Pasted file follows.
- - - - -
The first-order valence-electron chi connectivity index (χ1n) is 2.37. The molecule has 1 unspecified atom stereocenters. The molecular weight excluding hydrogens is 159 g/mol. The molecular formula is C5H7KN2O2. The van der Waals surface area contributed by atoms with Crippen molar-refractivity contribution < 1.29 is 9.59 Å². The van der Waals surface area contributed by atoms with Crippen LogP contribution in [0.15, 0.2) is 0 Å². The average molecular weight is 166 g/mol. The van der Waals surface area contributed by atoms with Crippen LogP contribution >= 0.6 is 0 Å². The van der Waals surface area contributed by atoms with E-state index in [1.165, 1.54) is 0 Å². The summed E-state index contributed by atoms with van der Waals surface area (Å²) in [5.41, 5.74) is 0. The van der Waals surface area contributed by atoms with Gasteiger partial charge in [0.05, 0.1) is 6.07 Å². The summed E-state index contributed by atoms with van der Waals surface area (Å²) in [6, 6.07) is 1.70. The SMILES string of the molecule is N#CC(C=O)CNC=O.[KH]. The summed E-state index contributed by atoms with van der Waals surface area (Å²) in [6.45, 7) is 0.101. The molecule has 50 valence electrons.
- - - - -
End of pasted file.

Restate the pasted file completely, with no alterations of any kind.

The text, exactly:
The first-order valence-electron chi connectivity index (χ1n) is 2.37. The molecule has 1 unspecified atom stereocenters. The molecular weight excluding hydrogens is 159 g/mol. The molecular formula is C5H7KN2O2. The van der Waals surface area contributed by atoms with Crippen molar-refractivity contribution < 1.29 is 9.59 Å². The van der Waals surface area contributed by atoms with Crippen LogP contribution in [0.15, 0.2) is 0 Å². The average molecular weight is 166 g/mol. The van der Waals surface area contributed by atoms with Crippen LogP contribution >= 0.6 is 0 Å². The van der Waals surface area contributed by atoms with E-state index in [1.165, 1.54) is 0 Å². The summed E-state index contributed by atoms with van der Waals surface area (Å²) in [5.41, 5.74) is 0. The van der Waals surface area contributed by atoms with Gasteiger partial charge in [0.05, 0.1) is 6.07 Å². The summed E-state index contributed by atoms with van der Waals surface area (Å²) in [6, 6.07) is 1.70. The SMILES string of the molecule is N#CC(C=O)CNC=O.[KH]. The summed E-state index contributed by atoms with van der Waals surface area (Å²) in [6.45, 7) is 0.101. The molecule has 50 valence electrons.